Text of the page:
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The Best Treadmills for Home Workouts

Staying home doesn't have to mean sitting still.

As the weather turns colder, running outdoors is becoming more of a pain, while the safety of going to the gym — if it’s even open — is questionable at best. Either way, cardio can be tough with a mask on. So, if you love to run, you’re probably already considering picking up a treadmill for your home to stay on track with your running goals and keep you sane during a pandemic winter.

Shopping for a treadmill isn’t the easiest thing, so let’s break it down. There are generally two types of treadmills: The most common type of treadmill is a motorized one. Like the ones you see at the gym, these have — you guessed it — a motor, and you can set the speed at which it moves the tread. A lot of motorized treadmills are specifically made for at-home use and fold away for easy storage. Many also have bells and whistles, such as heart-rate tracking, easy speed-switching buttons, mileage tracker, and more.

There are also manual treadmills, which have no motor: You have to use your power to turn the tread yourself. These can be notoriously difficult and should really only be used if you’re an elite athlete looking to build power — not necessarily an everyday runner. 

If you’re not an elite athlete (yet), you’ll probably want a motorized treadmill with some data tracking that fits inside your space and fits your needs.

The Best Budget Treadmill

For a solid treadmill at a low-low price, you can’t beat the Horizon. The tread has variable-response cushioning, giving you an easier run, and the whole treadmill folds up (not necessarily easily, though) so you can fit it in a closet. When it comes to customizability, the treadmill has 10 speed keys and 10 incline keys for quick switches.

The Best Treadmill for Serious Runners

If you’re serious about your mileage, you shouldn’t settle on anything less than the best. The NordicTrack 1750 is just that: dozens of buttons to switch speed and incline, in-depth statistics on your speed, elevation, heart rate, and intensity, and the big kicker—iFit. That’s interactive personal training, where coaches will guide you through a group fitness workout from the comfort of home.

The Best Treadmill for New Runners

Bowflex may be more known for its strength training equipment, but its treadmill is a surprising performer. With a 12-mile-per-hour max and a 15-percent incline, there's plenty of latitude to challenge even experienced runners, while a built-in fan and user tracking make return sessions easier. For those rest days, it folds up out of the way.

The Best Treadmill for Small Spaces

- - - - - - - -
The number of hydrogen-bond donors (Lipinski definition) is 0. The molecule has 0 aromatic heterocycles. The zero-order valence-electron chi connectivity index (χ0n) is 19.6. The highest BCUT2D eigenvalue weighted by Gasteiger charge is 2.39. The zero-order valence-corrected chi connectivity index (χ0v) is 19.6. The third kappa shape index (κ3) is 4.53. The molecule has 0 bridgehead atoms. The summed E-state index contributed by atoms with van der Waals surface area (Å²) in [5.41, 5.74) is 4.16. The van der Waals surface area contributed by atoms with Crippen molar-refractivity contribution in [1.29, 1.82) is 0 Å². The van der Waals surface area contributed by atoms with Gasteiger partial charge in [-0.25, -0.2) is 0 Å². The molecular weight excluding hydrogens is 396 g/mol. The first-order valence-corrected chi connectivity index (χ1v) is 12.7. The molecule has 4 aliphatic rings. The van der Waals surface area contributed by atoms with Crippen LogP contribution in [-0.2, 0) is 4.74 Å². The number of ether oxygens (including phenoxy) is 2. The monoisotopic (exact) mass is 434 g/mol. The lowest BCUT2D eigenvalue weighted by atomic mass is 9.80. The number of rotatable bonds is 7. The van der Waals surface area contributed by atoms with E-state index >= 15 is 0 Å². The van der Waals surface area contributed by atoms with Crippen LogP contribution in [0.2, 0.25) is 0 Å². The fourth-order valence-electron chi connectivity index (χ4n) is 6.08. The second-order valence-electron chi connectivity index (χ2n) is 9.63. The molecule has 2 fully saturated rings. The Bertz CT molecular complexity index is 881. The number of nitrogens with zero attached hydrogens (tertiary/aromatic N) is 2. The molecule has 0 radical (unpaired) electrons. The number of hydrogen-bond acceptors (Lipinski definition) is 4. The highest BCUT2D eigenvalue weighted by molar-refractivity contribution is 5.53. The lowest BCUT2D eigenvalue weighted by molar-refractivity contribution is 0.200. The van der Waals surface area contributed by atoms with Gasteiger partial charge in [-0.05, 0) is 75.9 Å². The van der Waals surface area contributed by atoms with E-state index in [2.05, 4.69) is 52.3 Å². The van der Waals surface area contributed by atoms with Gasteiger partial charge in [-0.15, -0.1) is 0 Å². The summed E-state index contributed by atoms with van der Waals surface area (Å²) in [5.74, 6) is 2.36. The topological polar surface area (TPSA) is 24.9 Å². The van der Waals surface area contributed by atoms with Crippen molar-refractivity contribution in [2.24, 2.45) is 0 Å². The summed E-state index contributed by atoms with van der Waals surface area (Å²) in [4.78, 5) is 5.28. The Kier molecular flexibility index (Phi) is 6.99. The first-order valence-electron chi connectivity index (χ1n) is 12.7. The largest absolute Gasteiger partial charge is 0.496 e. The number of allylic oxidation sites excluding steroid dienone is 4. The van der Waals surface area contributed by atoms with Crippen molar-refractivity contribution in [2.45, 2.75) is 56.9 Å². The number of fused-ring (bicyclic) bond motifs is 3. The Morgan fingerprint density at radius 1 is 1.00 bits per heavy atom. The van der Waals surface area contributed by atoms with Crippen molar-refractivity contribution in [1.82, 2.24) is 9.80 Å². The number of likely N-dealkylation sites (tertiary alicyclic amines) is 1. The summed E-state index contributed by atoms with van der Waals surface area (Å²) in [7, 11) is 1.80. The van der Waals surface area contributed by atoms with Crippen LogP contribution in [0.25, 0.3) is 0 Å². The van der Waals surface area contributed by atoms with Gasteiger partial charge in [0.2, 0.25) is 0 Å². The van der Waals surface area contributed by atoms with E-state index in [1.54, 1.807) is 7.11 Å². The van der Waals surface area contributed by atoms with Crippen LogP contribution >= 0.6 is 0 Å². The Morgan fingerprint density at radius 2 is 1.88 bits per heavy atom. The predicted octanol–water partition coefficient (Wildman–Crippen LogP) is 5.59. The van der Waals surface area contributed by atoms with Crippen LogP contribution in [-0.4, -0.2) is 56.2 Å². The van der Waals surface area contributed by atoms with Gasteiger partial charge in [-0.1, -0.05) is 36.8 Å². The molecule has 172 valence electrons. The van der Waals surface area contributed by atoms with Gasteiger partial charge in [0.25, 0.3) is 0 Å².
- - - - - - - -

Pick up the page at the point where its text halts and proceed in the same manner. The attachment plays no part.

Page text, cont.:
This pint-sized treadmill packs serious power, with a 51-inch long tread that still can go up to 8 miles per hour. It even has built-in speakers and an AUX cable that lets you play your music out loud while you run. At beyond a reasonable price, it’s a reasonable treadmill to keep you moving in a small room.

The Best Treadmill for Dataheads

Beyond its four-inch HD touchscreen and grip heart rate sensor, the most noteworthy addition is its access to the iFit platform (one year included). When selecting one of hundreds of workouts, your screen will display breathtaking vistas while an iFit coach encourages you in the frame as a kind of virtual running partner. You run uphill? Its incline and speed automatically adjust, creating an immersive, almost virtual reality-like experience. If you weren't burning calories, you'd swear you were having a good time.

The Best Treadmill for Walkers

With a max speed of 10 miles per hour, the most passionate walkers will have speed to spare. The narrower 20-inch belt is still plenty wide without creating a big footprint in the house, while it raises to a 10-percent max grade with a few taps of a button. Its motor and frame are also guaranteed for life.

The Best Treadmill If Money Is No Object

It’s certainly not the most budget-friendly option, but if you want your home gym to feel like, well, a gym, then the Landice L7 is your treadmill. With speeds from 0.5 to 12 miles per hour, 15% grade elevation, a large 58-inch long running area, and a 1000-pound thrust motor, it’s obviously gym quality. But it’s the 4-horsepower motor that makes it really stand out for its quietness and its quality. Plus, with a hardy aluminum frame, this treadmill should last you a lifetime.

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